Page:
Donation Blocks for Can You Teal the Love
When Kate over at Tall Tales from Chiconia announced that she is making an Ovarian Cancer charity quilt this year – after a two year pandemic hiatus – I knew right away that I wanted to contribute to this quilt project. The last one I had participated in was Go Teal it on the Mountain, back in 2018. The theme this year is love, with hearts being the feature element in the blocks’ design. To keep things interesting, she expanded the colorway from teal (predominant) and ivory, to include pink (in small amounts) this year.
I knew right away that I wanted to represent these colors in a dove, using hearts for the wings. While the pink is not intended to represent breast cancer for this quilt, the teal and pink together is meaningful to me: my sister passed away late last year from breast cancer, and her sister-in-law passed away in early 2020 from ovarian cancer. How befitting that I could combine these two colors in a dove, a symbol of love.
The final quilt will be assembled by Kate and donated for The Trudy Crowley Foundation fund-raiser in early September, to help support the work of the newly-opened Trudy Crowley Center. The center provides a safe space, conference room, self-care and advice haven for those with ovarian cancer and their families.
Here’s another quilt I made as part of this year’s Hands2Help Challenge that I will be sending to The Little Lambs Foundation in Utah. The challenge is being hosted by Mari over at The Academic Quilter.
This quilt incorporates a lot of “pieces of the past”. The fussy cut zoo animal centers were from my 2014 quilt, Balancing Hippopotami. The pink polka dot fabric is some from my Granny that has been in my stash and has made numerous appearances in my quankets for several years now. Another blast-from-the-past fabric is the backing fabric. I repurposed a twin sheet that was from my daughter’s college dorm days. It was still in excellent condition, and worked and looked perfect for the backing.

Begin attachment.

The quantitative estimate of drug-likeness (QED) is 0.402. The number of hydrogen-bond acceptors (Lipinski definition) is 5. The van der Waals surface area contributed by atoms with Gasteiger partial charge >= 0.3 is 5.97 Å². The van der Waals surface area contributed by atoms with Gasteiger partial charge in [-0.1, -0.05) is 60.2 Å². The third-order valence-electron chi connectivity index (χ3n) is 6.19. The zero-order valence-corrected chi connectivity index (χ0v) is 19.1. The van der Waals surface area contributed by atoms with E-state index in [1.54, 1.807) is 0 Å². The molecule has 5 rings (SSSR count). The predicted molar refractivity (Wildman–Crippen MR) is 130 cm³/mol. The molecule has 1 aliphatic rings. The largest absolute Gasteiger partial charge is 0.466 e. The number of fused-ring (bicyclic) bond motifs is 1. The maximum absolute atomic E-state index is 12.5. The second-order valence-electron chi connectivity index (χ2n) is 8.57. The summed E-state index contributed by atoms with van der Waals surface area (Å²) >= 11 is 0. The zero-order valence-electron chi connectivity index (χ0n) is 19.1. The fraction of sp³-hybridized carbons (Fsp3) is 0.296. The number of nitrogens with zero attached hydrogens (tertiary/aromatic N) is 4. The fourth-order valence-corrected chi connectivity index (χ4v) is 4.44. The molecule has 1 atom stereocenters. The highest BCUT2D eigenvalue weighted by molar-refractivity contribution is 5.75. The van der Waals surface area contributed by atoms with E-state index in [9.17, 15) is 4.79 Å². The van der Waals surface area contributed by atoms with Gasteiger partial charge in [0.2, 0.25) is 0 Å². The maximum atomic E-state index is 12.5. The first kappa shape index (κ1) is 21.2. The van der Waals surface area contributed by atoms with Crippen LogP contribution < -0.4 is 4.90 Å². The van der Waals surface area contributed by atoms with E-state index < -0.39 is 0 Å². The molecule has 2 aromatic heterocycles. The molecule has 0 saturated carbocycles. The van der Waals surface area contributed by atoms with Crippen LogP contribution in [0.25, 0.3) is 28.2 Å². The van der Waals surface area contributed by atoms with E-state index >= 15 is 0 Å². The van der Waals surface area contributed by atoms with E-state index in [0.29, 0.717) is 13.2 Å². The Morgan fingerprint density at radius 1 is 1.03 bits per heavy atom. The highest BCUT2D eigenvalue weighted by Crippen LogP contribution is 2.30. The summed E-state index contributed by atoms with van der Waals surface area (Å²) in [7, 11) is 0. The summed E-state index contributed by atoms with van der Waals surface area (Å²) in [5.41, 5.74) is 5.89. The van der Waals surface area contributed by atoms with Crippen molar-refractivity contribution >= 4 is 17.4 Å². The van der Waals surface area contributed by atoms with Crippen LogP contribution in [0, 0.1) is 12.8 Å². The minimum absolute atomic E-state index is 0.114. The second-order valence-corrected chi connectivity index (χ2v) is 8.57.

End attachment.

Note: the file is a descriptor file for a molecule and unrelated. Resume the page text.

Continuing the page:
I enjoy using pieces of fabric, that I’ve either inherited or previously used in quilting projects, in some small way in my current projects. It sometimes makes me nostalgic, and oftentimes fills me with many great memories while I sew.
I used this printed panel to make a quanket (quilt + blanket = quanket). It will be donated as part of this year’s Hands2Help Challenge. The challenge is being hosted by Mari over at The Academic Quilter.
While I typically tie the fleece-backed quankets I make, I decided to try something different with this one, and quilted it on my machine. I had tried quilting on a fleece-backed quilt years ago, but became frustrated when the fleece bunched, and looked a mess no matter how many pins I used to hold it in place. However, between then and now, I have discovered the wonders of basting adhesive, which I use for all my regular batted quilts. The spray worked great at holding the fleece flat and in place. I quilted baseballs and gloves in the maroon sections, and outlined the bats, the playing field and many of the other elements.
This will be going to the Little Lambs Foundation in Utah.